Panel to investigate ways to reduce contaminants, help clammers

FREEHOLD, NJ – Since 2006, a small portion of the Navesink River near Red Bank has been off-limits to clammers due to nonpoint source pollution.

The Monmouth County Planning Board and the Monmouth County Health Department want to help reduce coliform levels and possibly ease restrictions to clammers. A committee has been formed to determine why a plan that could eventually become an amendment to the Monmouth County Water Quality Management Plan has not yet been approved by the state and what the county can do to help.

“The Navesink River continues to have high bacteria counts as a result of storm water discharges that threaten public health and degrade the commercial and recreational value of the river,” said Freeholder John D’Amico, who asked the Planning Board recommend ways to improve the situation. “Bacteria laden storm water produced by rainfall is the main culprit. As a result, the water quality of the Navesink River has worsened and productive shellfish waters have been closed.”

Since 1997, shellfishing has been permitted during the winter in a limited area east of the Oceanic Bridge where the excellent water quality does not necessitate further purification of the shellfish by depuration or offshore relay.

“In order to clean areas west of the bridge sufficiently enough so that the seasonally approved shellfishing area can expand, there needs to be significant reduction in stormwater contamination,” said Freeholder Director Lillian G. Burry, who along with D’Amico serves on the Planning Board. With good cooperation between the county and the municipalities in the Navesink/Swimming River watershed, and better enforcement of ordinances, additional measures can be taken to protect the public health and improve the water quality in that area.”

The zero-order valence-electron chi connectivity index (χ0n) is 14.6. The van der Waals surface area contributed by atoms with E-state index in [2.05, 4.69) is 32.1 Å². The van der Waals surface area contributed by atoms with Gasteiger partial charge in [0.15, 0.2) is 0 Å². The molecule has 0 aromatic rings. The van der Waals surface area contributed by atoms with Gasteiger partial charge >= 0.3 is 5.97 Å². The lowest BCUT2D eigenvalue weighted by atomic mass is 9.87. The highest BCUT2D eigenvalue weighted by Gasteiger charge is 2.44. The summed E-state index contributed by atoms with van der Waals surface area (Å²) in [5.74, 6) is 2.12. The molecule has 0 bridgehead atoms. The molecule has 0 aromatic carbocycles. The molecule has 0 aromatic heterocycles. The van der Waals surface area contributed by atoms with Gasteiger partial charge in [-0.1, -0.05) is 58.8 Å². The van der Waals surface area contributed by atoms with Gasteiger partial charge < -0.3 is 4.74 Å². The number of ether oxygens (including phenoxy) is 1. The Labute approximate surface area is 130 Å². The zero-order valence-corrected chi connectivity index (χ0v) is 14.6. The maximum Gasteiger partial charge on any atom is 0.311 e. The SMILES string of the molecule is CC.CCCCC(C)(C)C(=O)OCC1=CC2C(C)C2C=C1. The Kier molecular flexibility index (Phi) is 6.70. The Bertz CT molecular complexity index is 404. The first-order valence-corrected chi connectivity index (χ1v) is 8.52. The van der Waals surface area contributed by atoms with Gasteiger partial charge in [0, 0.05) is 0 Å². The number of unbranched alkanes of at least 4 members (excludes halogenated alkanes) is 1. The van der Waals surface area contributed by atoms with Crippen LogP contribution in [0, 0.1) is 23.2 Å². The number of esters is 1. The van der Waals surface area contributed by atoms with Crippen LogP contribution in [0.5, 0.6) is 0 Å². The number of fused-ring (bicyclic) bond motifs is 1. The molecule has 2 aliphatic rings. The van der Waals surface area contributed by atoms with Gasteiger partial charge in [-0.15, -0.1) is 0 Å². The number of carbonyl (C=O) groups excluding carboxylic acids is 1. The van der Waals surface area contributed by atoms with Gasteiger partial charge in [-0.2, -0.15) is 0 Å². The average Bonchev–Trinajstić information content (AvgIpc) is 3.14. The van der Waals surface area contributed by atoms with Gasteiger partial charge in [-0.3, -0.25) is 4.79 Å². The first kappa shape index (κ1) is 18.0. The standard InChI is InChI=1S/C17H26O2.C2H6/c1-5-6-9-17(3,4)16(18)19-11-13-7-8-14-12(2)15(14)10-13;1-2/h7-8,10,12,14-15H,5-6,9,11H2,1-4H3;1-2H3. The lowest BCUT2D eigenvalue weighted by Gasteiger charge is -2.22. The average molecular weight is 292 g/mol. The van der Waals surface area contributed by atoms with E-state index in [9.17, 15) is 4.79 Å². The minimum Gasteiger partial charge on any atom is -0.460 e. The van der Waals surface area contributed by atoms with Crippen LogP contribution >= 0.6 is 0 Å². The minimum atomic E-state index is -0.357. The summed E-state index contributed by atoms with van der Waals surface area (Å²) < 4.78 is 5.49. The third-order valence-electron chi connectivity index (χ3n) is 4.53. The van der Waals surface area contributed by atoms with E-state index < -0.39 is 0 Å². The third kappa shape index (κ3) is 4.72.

A committee comprised of experts from the Monmouth County Planning Board, Health Department, Division of Engineering and Rutgers Cooperative Extension is going to look into the issue and see, for example, why a state Department of Environmental Protection plan that was done in response to the shutdown of shellfish harvesting near Red Bank – a Total Maximum Daily Load for total coliform bacteria – is still awaiting final approval since 2006.

“It is my hope that the Navesink panel, called the Navesink Total Maximum Daily Load (TMDL) Committee, will become a model for addressing stormwater pollution in other Monmouth County estuaries, including the Shrewsbury, Shark and Manasquan,” D’Amico said.